SINGAPORE: When former national swimmer Tao Li flew to Wuhan to visit her family for Chinese New Year in January, she had no idea a potentially deadly virus was spreading in her hometown.
She arrived in Wuhan on Jan 22, a day before Chinese authorities ordered a lockdown of the city to stem the spread of COVID-19. The virus has now infected more than 68,000 people and killed more than 1,600 worldwide.
“We knew there was a virus going around, but everyone thought it was in the hospitals, not in the streets or the city. The airport was still busy when I landed,” said the swimmer, who was one of 92 Singaporeans eventually evacuated from the city on a Scoot flight on Jan 30.
She spoke to CNA on Saturday morning (Feb 15) by the poolside at Temasek Club, where she runs her Tao Li Swimming Club.
Two days earlier, she had finally been cleared to go home after serving a 14-day quarantine order at a chalet in Jalan Loyang Besar.
A VIRUS IN THE AIR
While in Wuhan, Tao was still optimistic that the lockdown would be lifted after a few days, and that she would be able to go back to Singapore on Jan 26 as planned.
But her initial calm gave way to anxiety as news and rumours flooded Chinese messaging app WeChat.
“You read, and you begin to suspect that everything is true,” she said.
Tao spent most of her time at home in Wuhan, except for some quick grocery runs. “I still have to buy my daily needs. When I step out of the door, I wonder, ‘is there a virus around me’? You get a fear deep in your heart,” she said.
She was eager to come home as she had coaching commitments in Singapore. On a friend’s suggestion, she contacted the Singapore Embassy in Beijing and was told to stand by for an evacuation flight on Jan 29 or 30.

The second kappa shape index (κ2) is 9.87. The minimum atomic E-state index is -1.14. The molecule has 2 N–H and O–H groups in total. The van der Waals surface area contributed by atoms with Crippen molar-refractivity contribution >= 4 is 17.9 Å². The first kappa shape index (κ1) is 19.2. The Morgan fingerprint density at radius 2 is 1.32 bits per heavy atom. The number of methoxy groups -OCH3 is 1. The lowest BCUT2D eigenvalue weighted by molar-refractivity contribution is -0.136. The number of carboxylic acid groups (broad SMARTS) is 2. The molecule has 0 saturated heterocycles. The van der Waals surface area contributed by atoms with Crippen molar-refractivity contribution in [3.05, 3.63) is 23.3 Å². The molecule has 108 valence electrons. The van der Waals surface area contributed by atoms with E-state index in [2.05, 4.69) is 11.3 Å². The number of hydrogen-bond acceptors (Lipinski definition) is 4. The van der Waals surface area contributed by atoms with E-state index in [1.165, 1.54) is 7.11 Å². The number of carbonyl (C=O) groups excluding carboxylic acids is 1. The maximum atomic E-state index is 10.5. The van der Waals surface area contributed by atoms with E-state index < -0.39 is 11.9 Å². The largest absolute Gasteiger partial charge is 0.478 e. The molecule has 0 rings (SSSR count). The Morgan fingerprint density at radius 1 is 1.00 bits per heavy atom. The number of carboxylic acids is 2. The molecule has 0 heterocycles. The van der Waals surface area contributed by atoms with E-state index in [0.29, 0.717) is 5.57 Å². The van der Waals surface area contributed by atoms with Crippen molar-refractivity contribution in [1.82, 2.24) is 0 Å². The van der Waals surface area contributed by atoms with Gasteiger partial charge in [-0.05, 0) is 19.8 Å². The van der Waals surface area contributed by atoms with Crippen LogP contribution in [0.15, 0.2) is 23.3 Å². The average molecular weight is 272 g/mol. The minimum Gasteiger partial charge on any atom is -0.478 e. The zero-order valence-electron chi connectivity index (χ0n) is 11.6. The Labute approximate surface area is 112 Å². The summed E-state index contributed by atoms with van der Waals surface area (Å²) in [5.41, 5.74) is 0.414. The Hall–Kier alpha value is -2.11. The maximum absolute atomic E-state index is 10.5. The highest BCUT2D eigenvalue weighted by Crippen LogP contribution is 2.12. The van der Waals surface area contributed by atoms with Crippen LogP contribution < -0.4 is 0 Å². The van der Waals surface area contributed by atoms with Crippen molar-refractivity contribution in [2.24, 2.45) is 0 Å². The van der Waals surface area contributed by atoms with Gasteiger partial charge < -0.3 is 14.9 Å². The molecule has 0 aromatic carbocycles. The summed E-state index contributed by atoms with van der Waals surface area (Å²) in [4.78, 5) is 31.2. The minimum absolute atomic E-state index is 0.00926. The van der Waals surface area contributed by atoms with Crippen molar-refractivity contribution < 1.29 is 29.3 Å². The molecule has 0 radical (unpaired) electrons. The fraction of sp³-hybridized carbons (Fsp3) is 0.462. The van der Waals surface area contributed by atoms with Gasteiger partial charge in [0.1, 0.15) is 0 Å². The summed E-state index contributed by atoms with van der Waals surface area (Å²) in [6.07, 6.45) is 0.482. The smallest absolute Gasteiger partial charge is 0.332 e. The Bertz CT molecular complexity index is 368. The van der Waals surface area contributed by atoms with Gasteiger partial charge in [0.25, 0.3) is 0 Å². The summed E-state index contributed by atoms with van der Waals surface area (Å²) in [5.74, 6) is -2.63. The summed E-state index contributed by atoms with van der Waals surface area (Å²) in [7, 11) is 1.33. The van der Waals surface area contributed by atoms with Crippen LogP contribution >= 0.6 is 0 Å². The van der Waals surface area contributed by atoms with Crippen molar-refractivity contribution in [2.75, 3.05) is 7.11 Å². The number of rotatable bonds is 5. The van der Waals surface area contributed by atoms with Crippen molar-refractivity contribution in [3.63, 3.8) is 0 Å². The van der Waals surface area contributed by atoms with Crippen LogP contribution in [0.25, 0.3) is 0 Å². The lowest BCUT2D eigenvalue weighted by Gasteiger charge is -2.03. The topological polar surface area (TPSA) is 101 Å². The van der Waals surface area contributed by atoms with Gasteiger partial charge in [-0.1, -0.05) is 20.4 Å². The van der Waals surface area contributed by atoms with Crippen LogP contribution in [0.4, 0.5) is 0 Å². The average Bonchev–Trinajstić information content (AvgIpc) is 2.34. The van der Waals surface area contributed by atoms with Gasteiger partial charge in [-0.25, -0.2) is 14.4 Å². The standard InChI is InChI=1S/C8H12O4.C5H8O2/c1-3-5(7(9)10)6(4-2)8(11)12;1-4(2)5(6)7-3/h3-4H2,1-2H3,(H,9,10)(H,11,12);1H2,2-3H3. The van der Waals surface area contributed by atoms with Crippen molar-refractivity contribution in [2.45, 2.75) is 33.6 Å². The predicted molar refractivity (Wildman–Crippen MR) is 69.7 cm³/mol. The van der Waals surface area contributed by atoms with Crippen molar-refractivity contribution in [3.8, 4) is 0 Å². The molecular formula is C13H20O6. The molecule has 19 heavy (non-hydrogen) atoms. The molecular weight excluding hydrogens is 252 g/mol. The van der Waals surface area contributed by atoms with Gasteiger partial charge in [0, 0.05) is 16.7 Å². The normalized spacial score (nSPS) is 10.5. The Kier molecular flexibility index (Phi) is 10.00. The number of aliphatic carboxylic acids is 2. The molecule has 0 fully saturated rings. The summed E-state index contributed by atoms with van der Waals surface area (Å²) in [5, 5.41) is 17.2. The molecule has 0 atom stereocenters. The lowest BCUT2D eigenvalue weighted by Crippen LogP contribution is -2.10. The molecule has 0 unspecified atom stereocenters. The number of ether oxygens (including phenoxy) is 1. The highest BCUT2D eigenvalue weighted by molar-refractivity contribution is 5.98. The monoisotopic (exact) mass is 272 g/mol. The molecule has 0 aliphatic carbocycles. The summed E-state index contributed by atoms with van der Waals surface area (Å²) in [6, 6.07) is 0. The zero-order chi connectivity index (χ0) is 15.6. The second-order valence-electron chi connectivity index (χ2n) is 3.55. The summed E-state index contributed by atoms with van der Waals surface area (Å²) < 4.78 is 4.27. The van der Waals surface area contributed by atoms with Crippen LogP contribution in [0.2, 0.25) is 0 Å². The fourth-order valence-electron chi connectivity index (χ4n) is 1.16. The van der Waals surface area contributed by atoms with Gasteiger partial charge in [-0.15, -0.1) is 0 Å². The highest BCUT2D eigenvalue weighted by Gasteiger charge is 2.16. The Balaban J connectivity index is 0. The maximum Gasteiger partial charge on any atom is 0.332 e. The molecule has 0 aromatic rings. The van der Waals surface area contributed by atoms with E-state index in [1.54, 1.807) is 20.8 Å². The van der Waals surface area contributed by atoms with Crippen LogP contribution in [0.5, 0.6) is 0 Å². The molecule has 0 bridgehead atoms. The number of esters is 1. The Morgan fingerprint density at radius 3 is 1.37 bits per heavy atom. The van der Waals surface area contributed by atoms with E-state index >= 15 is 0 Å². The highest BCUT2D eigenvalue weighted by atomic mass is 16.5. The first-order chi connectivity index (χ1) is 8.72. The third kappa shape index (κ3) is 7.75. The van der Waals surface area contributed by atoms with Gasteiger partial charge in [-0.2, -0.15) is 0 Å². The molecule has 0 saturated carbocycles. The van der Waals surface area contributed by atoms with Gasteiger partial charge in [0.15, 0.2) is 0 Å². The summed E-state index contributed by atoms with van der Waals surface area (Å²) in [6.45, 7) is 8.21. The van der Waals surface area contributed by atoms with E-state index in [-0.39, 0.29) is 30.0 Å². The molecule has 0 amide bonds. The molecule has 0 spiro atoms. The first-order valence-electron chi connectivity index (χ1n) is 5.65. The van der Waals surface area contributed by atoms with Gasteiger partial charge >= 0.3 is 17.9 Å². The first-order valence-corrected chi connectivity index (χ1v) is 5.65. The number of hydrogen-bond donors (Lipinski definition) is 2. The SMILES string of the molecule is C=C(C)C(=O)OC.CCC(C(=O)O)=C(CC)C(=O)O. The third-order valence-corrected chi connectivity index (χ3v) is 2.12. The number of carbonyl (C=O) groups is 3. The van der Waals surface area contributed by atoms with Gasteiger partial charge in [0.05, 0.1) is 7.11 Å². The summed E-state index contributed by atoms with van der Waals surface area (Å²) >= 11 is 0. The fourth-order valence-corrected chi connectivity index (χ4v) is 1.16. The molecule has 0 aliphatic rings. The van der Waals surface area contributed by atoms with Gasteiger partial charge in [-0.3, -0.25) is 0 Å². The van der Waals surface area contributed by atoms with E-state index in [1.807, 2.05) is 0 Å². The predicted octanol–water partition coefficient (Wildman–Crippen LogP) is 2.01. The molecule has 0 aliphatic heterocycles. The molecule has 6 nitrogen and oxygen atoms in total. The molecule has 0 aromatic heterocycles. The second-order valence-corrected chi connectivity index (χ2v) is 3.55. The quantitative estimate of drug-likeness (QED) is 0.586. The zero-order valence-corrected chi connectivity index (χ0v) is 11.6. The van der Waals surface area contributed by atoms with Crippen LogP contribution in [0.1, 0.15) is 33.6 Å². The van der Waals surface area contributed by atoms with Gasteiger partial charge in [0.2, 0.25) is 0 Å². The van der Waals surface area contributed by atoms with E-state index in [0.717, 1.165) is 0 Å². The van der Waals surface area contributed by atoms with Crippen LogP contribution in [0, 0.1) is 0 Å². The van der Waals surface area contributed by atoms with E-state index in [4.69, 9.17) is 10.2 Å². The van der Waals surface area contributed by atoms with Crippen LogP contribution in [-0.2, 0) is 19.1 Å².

Then, she was told that her mother, a Chinese national, would have to remain in the city. The 55-year-old had moved to Singapore to take care of her daughter in 2001.
“Of course I miss my mum,” said Tao. “This house feels very empty. I miss her voice … I see my dad sending messages on WeChat, telling me they are safe. But deep in my heart, I worry for them.”
THE WAY BACK TO SINGAPORE
The night before her flight, Tao made her way to Wuhan Tian He International Airport decked out in a mask and gloves.
But she didn’t have to worry about passing an infected stranger on her way to the airport – the streets were empty, and only cars with prior approval could get on the major highway out of the city.
The airport too, was similarly deserted, save for the other Singaporeans departing on the same flight.
“We were the only group of people there. There were maybe six airport staff helping us to check in, and take our temperatures … The atmosphere was very tense, everyone seemed to be scared of getting infected,” said Tao.
The passengers went through multiple temperature screenings before being allowed on the Scoot flight. While the flight was scheduled for 3am, the passengers waited until 7am to board as the plane had to be disinfected.